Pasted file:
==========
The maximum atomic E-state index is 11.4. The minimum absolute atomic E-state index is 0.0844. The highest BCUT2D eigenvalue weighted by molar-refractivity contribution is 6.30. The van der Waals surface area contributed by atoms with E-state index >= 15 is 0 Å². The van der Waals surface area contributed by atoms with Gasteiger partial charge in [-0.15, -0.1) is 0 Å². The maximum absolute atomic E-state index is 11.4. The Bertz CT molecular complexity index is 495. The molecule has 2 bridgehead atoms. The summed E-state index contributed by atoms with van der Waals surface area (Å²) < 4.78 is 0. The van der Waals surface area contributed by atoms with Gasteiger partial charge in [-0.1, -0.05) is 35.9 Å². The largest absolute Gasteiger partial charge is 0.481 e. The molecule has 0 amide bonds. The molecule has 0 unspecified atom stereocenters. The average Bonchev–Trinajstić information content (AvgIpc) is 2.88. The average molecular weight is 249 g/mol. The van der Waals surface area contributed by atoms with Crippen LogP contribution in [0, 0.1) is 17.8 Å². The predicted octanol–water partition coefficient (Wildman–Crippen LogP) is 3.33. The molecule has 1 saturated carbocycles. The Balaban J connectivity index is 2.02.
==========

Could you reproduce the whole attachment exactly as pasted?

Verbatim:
The maximum atomic E-state index is 11.4. The minimum absolute atomic E-state index is 0.0844. The highest BCUT2D eigenvalue weighted by molar-refractivity contribution is 6.30. The van der Waals surface area contributed by atoms with E-state index >= 15 is 0 Å². The van der Waals surface area contributed by atoms with Gasteiger partial charge in [-0.15, -0.1) is 0 Å². The maximum absolute atomic E-state index is 11.4. The Bertz CT molecular complexity index is 495. The molecule has 2 bridgehead atoms. The summed E-state index contributed by atoms with van der Waals surface area (Å²) < 4.78 is 0. The van der Waals surface area contributed by atoms with Gasteiger partial charge in [-0.1, -0.05) is 35.9 Å². The largest absolute Gasteiger partial charge is 0.481 e. The molecule has 0 amide bonds. The molecule has 0 unspecified atom stereocenters. The average Bonchev–Trinajstić information content (AvgIpc) is 2.88. The average molecular weight is 249 g/mol. The van der Waals surface area contributed by atoms with Crippen LogP contribution in [0, 0.1) is 17.8 Å². The predicted octanol–water partition coefficient (Wildman–Crippen LogP) is 3.33. The molecule has 1 saturated carbocycles. The Balaban J connectivity index is 2.02.